Mistake # 3 – Fieldtrip Disaster

When I was teaching Marketing at Terry Fox Secondary, I arranged a fieldtrip to Seattle each semester.  We rented a coach bus to travel in comfort.  I did all the necessary paperwork so the office had all the student information.  Students had their ID, and we were ready to go.  However, on the way back home, our bus broke down on the side of the I-5 Highway near Mount Vernon.  The driver concluded the bus would not re-start and we started to unload.  This caused some traffic congestion in the area. Most of our students had moved to the grassy area beside the highway and the final six and the driver were in the midst of exiting the bus.  At that moment, a semi trailer failed to see the traffic stopping ahead, swerved to miss the traffic and instead clipped the front end of our bus.  The bus started to tip towards the kids and the truck flipped over the guard rail in front of us.bus accident  As you can tell by the photo, it is a miracle no one was seriously hurt in this accident.  However, when I phoned the school to inform parents and administration I realized the school was now closed and I didn’t have the contact numbers for our administrators.  Lesson: When planning fieldtrips, leave the necessary paperwork with the school, but travel with the necessary contact information to reach school staff and parents.

Mistake # 2 Hot Air Balloon

While working at Dr. Charles Best, I tried to come up with a creative idea each year to help raise thousands of dollars for the Terry Fox Foundation.  These included a ‘Kiss A Goat’ event, ‘Blue Devils on the Run Garden Gnomes’ and a ‘Hot Air Balloon Event’.  I approached Remax and asked them to donate their hot air balloon for our fundraiser.  They agreed.  We sold plastic balls for $10 each, and set a target.  The balloon operator then dropped thousands of balls from the sky, and the student with the ball closest to the pin won a $1000 cash prize.  The remaining funds went to the Terry Fox Foundation.  Again, sounds good right?  Over the past five years we have raised closed to $50 000 for the Terry Fox Foundation so I would consider this a success on many grounds.  However, when our event ended up on the front cover of the paper, a concerned citizen lodged a formal complaint with the BC Lottery Corporation.  In their eyes, we were teaching children, under the age of 19 to gamble, without a lottery license.  My apologies to the entire district who had to endure re-training on when and how to get a lottery licence.  Lesson: Be creative, have fun, help charities, but get a lottery license first!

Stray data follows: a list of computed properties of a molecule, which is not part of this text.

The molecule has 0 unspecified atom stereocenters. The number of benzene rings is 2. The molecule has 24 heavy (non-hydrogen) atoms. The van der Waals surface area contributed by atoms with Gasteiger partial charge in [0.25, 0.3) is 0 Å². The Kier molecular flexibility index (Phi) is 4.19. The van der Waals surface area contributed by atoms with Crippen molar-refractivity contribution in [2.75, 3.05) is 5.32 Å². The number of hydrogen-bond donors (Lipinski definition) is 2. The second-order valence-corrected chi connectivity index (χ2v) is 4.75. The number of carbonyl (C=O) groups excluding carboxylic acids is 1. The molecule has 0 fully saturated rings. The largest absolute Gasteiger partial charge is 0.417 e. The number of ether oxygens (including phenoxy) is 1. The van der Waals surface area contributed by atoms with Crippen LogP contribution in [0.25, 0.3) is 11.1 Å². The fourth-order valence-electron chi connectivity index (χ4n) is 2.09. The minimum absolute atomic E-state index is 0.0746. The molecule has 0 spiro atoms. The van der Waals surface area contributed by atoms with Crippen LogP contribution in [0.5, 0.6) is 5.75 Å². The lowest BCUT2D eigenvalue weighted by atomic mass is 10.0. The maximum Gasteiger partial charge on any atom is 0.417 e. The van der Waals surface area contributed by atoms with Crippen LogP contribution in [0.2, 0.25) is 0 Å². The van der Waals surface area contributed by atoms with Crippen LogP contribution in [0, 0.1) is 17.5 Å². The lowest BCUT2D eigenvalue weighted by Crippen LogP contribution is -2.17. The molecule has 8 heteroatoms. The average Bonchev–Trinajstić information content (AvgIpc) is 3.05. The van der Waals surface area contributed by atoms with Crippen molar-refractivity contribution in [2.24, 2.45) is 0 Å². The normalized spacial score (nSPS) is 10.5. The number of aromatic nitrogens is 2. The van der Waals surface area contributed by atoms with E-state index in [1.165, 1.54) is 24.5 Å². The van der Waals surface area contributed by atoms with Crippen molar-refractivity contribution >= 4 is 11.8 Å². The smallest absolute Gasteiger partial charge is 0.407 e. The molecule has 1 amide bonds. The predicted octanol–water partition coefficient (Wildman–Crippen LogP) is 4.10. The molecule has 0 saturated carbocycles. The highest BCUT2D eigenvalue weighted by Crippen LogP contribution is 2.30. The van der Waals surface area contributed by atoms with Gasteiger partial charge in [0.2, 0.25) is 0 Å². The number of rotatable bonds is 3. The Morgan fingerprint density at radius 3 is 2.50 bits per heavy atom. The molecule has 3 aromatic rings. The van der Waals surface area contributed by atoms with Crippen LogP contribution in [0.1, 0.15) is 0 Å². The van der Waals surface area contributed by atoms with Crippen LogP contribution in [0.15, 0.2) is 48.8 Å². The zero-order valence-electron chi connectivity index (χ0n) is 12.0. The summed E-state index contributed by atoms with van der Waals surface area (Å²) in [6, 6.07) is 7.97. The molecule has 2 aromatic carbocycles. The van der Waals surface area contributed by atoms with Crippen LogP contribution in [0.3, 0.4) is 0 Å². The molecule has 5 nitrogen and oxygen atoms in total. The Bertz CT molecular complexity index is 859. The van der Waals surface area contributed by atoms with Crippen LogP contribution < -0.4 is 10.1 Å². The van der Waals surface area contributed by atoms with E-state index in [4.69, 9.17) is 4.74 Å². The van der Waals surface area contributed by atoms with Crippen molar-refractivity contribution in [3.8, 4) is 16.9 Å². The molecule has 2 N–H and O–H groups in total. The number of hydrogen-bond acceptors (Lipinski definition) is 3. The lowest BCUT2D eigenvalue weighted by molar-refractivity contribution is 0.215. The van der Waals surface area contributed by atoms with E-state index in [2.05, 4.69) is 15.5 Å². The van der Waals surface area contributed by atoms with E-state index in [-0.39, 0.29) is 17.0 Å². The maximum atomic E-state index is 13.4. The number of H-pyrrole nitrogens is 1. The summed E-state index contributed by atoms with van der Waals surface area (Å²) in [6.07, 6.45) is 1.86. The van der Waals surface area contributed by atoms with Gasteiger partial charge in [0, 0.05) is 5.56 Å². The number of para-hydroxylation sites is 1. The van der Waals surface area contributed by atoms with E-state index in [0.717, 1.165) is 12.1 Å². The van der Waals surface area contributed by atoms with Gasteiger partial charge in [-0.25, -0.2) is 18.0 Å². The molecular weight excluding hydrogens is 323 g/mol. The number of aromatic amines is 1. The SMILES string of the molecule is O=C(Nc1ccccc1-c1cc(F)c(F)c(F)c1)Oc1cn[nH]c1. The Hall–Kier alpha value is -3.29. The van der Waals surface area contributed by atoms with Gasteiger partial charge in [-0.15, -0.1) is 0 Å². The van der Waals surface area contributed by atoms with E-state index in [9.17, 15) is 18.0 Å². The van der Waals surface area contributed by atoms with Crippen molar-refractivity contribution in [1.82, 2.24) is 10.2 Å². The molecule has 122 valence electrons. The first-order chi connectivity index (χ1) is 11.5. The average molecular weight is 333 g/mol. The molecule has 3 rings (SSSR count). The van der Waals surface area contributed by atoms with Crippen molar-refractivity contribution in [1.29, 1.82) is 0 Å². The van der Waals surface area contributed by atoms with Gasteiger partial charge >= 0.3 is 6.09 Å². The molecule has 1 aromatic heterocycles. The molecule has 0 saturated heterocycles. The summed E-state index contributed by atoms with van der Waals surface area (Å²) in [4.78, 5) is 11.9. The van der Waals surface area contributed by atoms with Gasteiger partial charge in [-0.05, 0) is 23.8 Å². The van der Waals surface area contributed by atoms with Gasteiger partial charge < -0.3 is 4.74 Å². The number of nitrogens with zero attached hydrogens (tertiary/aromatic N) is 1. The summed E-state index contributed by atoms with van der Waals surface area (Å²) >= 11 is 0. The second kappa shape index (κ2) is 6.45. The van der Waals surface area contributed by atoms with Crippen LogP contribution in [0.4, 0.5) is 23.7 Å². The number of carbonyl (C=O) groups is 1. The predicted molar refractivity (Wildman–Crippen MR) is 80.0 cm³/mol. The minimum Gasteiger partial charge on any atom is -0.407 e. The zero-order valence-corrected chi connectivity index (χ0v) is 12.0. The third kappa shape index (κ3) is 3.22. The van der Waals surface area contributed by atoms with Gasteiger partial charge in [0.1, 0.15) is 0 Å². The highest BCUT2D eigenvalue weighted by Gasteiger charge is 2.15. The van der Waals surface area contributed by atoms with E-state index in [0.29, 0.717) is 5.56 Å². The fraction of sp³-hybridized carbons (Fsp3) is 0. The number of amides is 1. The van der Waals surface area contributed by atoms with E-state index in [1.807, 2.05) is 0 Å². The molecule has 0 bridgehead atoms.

Mistake #1:  Sandra & Samantha’s Reunion Twistsandra sam In 2009, we began Project HELLO, helping the homeless from the Downtown Eastside of Vancouver re-connect with family through Christmas Cards.  Sandra, pictured on the left, was the first woman to write a card.  When we found her daughter Samantha in Alberta they were both overjoyed.  Samantha had presumed her mother was dead, and was so excited to find out she was alive in Vancouver.  Neither had the funds to reunite, so our students and staff chipped in and paid for an all-expense paid trip for Samantha to come to Vancouver, including flights, accommodation and food.  After re-connecting them at the airport, we traveled in my car to the hotel.  Mid-route Samantha proceeded to tell the students and I that she would not be accepting the return flight, as she had decided to stay in Vancouver with her mom.  She shared a story about just getting out of jail in time for the flight as she had recently taken a Calgary city bus on a joy-ride.  Her children were no longer in her care.   Shocked and confused my mind was racing.  Minutes after dropping them off at the hotel, I was in contact with the Calgary police to discuss the situation. Samantha did decide to stay for a couple months and live with her mother on the streets of Vancouver.  This wasn’t exactly what we had pictured, yet when I look back, I recognize that it was still a beautiful act.  At the core, a mother and daughter were able to re-connect and share family stories, after a decade of not hearing from each other.  They may live lives that are very different from ours, but they love one another and deserved the opportunity to connect as a family. Lesson: Find the positive in each situation. Families come in many shapes and sizes, and helping them connect will never be wrong.

Above all, the most valuable lesson I have learned is that we have to take risks, seek new challenges and be comfortable making mistakes in order to grow and learn.  Oh – and in case you are wondering, I got the job!  Thomas Haney, I look forward to learning from my mistakes with you!

When the world says, “Give up,” Hope whispers, “Try it one more time.” 

Change Your Perception… Change Everything

It has been said that if you can change the lens through which you view the world, you can change your reality.   The famous image below is perhaps the best example of this:  to some, this picture shows a beautiful young woman with a feather in her hair and a black necklace.  Others see an elderly woman in a thick fur coat.  With intention, we can allow our mind to look at this image and see it both ways.